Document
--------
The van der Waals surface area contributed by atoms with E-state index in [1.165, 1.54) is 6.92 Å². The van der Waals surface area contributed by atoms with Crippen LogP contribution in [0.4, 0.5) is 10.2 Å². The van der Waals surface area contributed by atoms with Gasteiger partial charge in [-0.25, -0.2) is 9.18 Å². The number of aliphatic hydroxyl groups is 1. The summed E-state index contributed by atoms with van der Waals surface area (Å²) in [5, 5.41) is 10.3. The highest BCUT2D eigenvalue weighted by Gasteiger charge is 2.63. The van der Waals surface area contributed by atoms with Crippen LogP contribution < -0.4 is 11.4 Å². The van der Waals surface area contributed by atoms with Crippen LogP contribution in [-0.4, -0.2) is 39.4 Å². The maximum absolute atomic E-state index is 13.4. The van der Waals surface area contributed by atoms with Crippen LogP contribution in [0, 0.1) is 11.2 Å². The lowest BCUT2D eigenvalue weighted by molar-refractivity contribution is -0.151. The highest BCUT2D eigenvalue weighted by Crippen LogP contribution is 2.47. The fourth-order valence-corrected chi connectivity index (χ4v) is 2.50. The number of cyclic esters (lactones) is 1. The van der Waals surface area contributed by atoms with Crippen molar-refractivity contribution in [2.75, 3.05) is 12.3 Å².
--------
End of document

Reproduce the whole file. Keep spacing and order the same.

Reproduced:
The van der Waals surface area contributed by atoms with E-state index in [1.165, 1.54) is 6.92 Å². The van der Waals surface area contributed by atoms with Crippen LogP contribution in [0.4, 0.5) is 10.2 Å². The van der Waals surface area contributed by atoms with Gasteiger partial charge in [-0.25, -0.2) is 9.18 Å². The number of aliphatic hydroxyl groups is 1. The summed E-state index contributed by atoms with van der Waals surface area (Å²) in [5, 5.41) is 10.3. The highest BCUT2D eigenvalue weighted by Gasteiger charge is 2.63. The van der Waals surface area contributed by atoms with Crippen LogP contribution < -0.4 is 11.4 Å². The van der Waals surface area contributed by atoms with Crippen LogP contribution in [-0.4, -0.2) is 39.4 Å². The maximum absolute atomic E-state index is 13.4. The van der Waals surface area contributed by atoms with Crippen LogP contribution in [0, 0.1) is 11.2 Å². The lowest BCUT2D eigenvalue weighted by molar-refractivity contribution is -0.151. The highest BCUT2D eigenvalue weighted by Crippen LogP contribution is 2.47. The fourth-order valence-corrected chi connectivity index (χ4v) is 2.50. The number of cyclic esters (lactones) is 1. The van der Waals surface area contributed by atoms with Crippen molar-refractivity contribution in [2.75, 3.05) is 12.3 Å².